Mycologia 37(6): 666. 1945.
Common Name: none
Synonyms: Myriosclerotinia sulcata (Roberge ex Desm.) N.F. Buchw.; Sclerotium sulcatum Roberge ex Desm.
Fruiting body stipitate-cupulate, the cup 9-15 mm broad, 8-15 mm deep, exterior surface slightly undulate, dingy brown, finely pubescent; margin slightly incurved at first, then erect; hymenium dingy brown, glabrous, hygrophanous, drying unevenly to lighter shades; stipe slender 1.5-3.0 x 25-45 mm tall, cylindrical, hollow, more or less equal to enlarged towards the cup; surface sparsely pubescent, dingy buff at first becoming dark brown below, arising from a blackish sclerotium; odor and taste not noted.
Spores 10-15.5 x 5-7.5 µm, ovoid, hyaline; asci cylindrical, apex amyloid with Meltzer’s reagent, eight spored, spores uniseriate.
Scattered to gregarious in wet meadows in the Sierra Nevada and likely in Coast Ranges; fruiting in the spring from blackish sclerotia developing on culms of sedges (Carex spp.); uncommon.
Sclerotinia sulcata is a stipitate cup fungus with an unusual fruiting habit. It typically fruits in standing water of montane marshes in the spring. Its rarity, drab color, and the likelihood of wet feet, all make this Ascomycete a challenging find. It is recognized by a brownish cup set on slender brown stipe attached to a typically submerged blackish sclerotium. Unfortunately, these features are shared to some extent with a more common Sclerotinia, S. veratri, also found in marshes, but is smaller, paler in color, and has shallower cups. Characteristic of the genus Sclerotinia, both species are plant pathogens, but on different plants, Sclerotinia sulcata on the culms of sedges (Carex spp.), S. veratri on the stems of corn lilly (Veratrum californicum). Fruiting bodies of the two species develop in the spring from over-wintering blackish sclerotia. Besides Sclerotinia sulcata and S. veratri, one can find numerous small Ascomycetes fruiting in boggy areas. Two that are common and relatively easy to identify are Cudoniella clavus, a tiny buff to greyish stipitate disc on rotting marsh plants, and Mitrula elegans, the “match stick fungus”, named for its yellowish fertile head and pallid stipe that resembles a match.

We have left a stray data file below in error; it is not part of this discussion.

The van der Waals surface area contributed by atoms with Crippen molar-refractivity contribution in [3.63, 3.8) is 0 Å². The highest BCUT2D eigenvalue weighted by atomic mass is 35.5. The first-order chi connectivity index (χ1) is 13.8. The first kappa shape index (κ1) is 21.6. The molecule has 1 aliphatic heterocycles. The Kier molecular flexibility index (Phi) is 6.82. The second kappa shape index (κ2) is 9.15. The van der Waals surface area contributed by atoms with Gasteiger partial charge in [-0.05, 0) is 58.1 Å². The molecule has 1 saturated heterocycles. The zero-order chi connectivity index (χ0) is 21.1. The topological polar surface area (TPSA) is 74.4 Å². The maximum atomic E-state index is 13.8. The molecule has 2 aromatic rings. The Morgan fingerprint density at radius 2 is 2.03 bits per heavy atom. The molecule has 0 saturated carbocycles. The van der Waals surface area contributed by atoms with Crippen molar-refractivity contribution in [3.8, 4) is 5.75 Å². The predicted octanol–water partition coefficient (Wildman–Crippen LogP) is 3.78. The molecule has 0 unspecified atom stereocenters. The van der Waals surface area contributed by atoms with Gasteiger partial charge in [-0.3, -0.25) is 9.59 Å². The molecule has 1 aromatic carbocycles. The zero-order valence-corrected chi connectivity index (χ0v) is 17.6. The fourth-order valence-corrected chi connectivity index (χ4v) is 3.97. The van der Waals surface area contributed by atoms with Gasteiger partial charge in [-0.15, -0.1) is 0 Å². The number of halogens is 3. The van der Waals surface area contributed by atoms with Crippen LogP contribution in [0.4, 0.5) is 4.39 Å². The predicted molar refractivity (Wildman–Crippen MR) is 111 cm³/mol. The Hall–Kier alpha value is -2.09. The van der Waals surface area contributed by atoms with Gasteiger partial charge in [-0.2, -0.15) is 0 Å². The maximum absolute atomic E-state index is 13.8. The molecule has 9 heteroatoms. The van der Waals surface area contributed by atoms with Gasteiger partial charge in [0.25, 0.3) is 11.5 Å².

Beug, M.W., Bessette, A.E. & Bessette, A.R. (2014). Ascomycete Fungi of North America. University of Texas Press: Austin, TX. 488 p.
Breitenbach, J. & Kränzlin, F. (1984). Fungi of Switzerland. Volume 1: Ascomycetes. Verlag Mykologia: Luzern, Switzerland. 310 p.
Dennis, R.W.G. (1981). British Ascomycetes. J. Cramer: Vaduz, Liechtenstein. 585 p.
Hansen, L. & Knudsen, H. (2000). Nordic Macromycetes. Volume 1. Ascomycetes. Nordsvamp: Copenhagen, Denmark. 209 p.
Kohn, L.M. (1979). A monographic revision of the genus Sclerotinia. Mycotaxon 9(2): 365-444.
Seaver, F.J. (1951). The North American Cup-Fungi (Inoperculates). Privately Published: New York, NY. 428 p.
Whetzel, H.H. (1945). A Synopsis of the Genera and Species of the Sclerotiniaceae, a Family of Stromatic Inoperculate Discomycetes. Mycologia 37(6): 648-714.